More than 8,000 Starbucks coffee shops will be closed on May 29 to train employees on “implicit bias,” as opposed to explicit racism, and “promote conscious inclusion,” according to their press release on April 17.
The racial bias training, scheduled for nearly 175,000 Starbucks employees, is a grand publicity stunt that will prove to be futile in the short run. When the smoke clears, and it’ll clear fast, Starbucks will be business as usual, and racism in the U.S. will be the same as it ever was.
In fairness, Starbucks CEO Kevin Johnson wasted no time in personally addressing the issue in light of the incident. Johnson ultimately put himself in the hot seat, rather than refer to a spokesperson.
President of Humboldt State University, Lisa Rossbacher, could learn something from Johnson.
Rashon Nelson and Donte Robinson were arrested at a Starbucks coffee shop in Philadelphia on April 12. The reported scenario allegedly goes like this: two black men walk into a Starbucks for a business meeting involving an ongoing real estate deal with investor Andrew Yaffe. While waiting for Yaffe to arrive, Nelson asked to use the restroom, but was denied by the manager, who is white. The manager asked if they wanted to order drinks, but they said no. The manager then called the police for assistance to remove Nelson and Robinson from the cafe for trespassing, which was promptly granted.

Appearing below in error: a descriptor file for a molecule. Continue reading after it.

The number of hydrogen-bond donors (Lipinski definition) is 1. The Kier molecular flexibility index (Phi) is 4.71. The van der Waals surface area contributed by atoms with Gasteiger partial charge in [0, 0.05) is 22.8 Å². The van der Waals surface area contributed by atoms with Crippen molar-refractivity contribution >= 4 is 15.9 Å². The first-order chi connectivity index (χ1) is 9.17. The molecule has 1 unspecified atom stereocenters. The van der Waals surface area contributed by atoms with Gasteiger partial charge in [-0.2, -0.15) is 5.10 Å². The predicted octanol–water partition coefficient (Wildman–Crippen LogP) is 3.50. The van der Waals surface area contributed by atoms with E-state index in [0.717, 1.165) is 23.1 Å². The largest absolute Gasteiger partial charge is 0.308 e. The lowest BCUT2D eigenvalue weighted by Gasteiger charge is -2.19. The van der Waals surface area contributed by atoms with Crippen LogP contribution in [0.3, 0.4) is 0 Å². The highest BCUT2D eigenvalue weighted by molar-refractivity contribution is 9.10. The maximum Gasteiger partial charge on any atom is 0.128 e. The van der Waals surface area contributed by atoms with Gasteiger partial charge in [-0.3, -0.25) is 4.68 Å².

According to calculations by financially-focused media company Bloomberg, Starbucks is expected to lose $16.7 million on training day, a relatively small loss of profit compared to their average $20 billion in revenue (an approximate average of Starbucks revenue between 2015 and 2017).
If you’ve been following the local news about David Josiah Lawson and Humboldt State University’s budget cuts, Rossbacher was absent during rallies and community events of critical importance this semester, including the budget cuts walkout on March 21 and the one-year vigil of Lawson’s murder on April 15.
Starbucks can implement strategies and enforce new policies, but racism will prevail in the long run. This is the America we have lived in for a long time, which is apparently accentuated in the days of the Trump administration. We can write dozens of editorials protesting racism, but in the grand scheme of things, racism is too deeply rooted in the U.S. to overcome as a nation. It’s only a matter of time before the next person of color gets arrested at a bourgeois, corporate establishment and receive the highly-ratable spotlight by the mainstream media.
At the very least, the CEO is ensuring his company is responsible for addressing the issue without delay, and Johnson himself is making the attempts to be present and accountable.
Rossbacher’s absence reduces her credibility amongst students, regardless of deans or the provost speaking on her behalf. Not just credibility, for her sake, but trust in the institution as a whole, especially for people of color. As we wrap up the spring semester, we urge Rossbacher to be more present in the future.